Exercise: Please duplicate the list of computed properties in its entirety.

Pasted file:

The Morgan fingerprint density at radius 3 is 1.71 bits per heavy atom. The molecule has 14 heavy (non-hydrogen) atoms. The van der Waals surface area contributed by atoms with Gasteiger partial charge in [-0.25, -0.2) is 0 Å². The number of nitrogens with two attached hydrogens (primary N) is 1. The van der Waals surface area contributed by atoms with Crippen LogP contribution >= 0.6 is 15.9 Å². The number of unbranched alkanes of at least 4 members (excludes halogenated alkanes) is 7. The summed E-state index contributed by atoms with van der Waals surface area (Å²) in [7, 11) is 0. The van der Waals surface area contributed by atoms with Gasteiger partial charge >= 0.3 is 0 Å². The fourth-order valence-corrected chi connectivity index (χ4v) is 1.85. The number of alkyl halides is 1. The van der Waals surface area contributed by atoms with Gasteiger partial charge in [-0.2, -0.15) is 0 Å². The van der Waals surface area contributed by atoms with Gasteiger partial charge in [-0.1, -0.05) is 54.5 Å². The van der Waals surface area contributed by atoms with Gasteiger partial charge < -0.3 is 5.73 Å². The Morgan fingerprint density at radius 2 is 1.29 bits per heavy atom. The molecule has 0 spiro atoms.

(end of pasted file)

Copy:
The Morgan fingerprint density at radius 3 is 1.71 bits per heavy atom. The molecule has 14 heavy (non-hydrogen) atoms. The van der Waals surface area contributed by atoms with Gasteiger partial charge in [-0.25, -0.2) is 0 Å². The number of nitrogens with two attached hydrogens (primary N) is 1. The van der Waals surface area contributed by atoms with Crippen LogP contribution >= 0.6 is 15.9 Å². The number of unbranched alkanes of at least 4 members (excludes halogenated alkanes) is 7. The summed E-state index contributed by atoms with van der Waals surface area (Å²) in [7, 11) is 0. The van der Waals surface area contributed by atoms with Gasteiger partial charge >= 0.3 is 0 Å². The fourth-order valence-corrected chi connectivity index (χ4v) is 1.85. The number of alkyl halides is 1. The van der Waals surface area contributed by atoms with Gasteiger partial charge in [-0.2, -0.15) is 0 Å². The van der Waals surface area contributed by atoms with Gasteiger partial charge in [-0.1, -0.05) is 54.5 Å². The van der Waals surface area contributed by atoms with Gasteiger partial charge < -0.3 is 5.73 Å². The Morgan fingerprint density at radius 2 is 1.29 bits per heavy atom. The molecule has 0 spiro atoms.